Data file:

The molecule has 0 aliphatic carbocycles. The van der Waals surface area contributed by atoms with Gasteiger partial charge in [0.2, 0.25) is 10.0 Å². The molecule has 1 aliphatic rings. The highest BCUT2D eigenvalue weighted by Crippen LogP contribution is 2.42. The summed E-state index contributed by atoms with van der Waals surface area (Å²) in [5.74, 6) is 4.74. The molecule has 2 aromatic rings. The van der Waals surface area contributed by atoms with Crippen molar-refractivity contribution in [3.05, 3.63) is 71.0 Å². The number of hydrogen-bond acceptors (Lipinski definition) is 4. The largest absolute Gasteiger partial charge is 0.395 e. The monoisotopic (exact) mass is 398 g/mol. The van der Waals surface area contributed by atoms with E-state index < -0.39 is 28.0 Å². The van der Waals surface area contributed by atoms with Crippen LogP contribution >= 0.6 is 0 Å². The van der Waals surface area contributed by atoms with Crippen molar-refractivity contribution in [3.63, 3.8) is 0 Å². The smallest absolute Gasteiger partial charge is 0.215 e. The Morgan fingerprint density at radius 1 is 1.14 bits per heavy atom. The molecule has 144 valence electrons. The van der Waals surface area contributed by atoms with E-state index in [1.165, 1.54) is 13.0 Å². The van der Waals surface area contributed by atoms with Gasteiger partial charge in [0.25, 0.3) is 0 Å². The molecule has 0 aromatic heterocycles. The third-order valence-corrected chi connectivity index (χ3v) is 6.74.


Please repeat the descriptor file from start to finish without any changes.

The molecule has 0 aliphatic carbocycles. The van der Waals surface area contributed by atoms with Gasteiger partial charge in [0.2, 0.25) is 10.0 Å². The molecule has 1 aliphatic rings. The highest BCUT2D eigenvalue weighted by Crippen LogP contribution is 2.42. The summed E-state index contributed by atoms with van der Waals surface area (Å²) in [5.74, 6) is 4.74. The molecule has 2 aromatic rings. The van der Waals surface area contributed by atoms with Crippen molar-refractivity contribution in [3.05, 3.63) is 71.0 Å². The number of hydrogen-bond acceptors (Lipinski definition) is 4. The largest absolute Gasteiger partial charge is 0.395 e. The monoisotopic (exact) mass is 398 g/mol. The van der Waals surface area contributed by atoms with E-state index < -0.39 is 28.0 Å². The van der Waals surface area contributed by atoms with Crippen LogP contribution >= 0.6 is 0 Å². The van der Waals surface area contributed by atoms with Crippen molar-refractivity contribution in [3.63, 3.8) is 0 Å². The smallest absolute Gasteiger partial charge is 0.215 e. The Morgan fingerprint density at radius 1 is 1.14 bits per heavy atom. The molecule has 144 valence electrons. The van der Waals surface area contributed by atoms with E-state index in [1.165, 1.54) is 13.0 Å². The van der Waals surface area contributed by atoms with Gasteiger partial charge in [0.25, 0.3) is 0 Å². The molecule has 0 aromatic heterocycles. The third-order valence-corrected chi connectivity index (χ3v) is 6.74.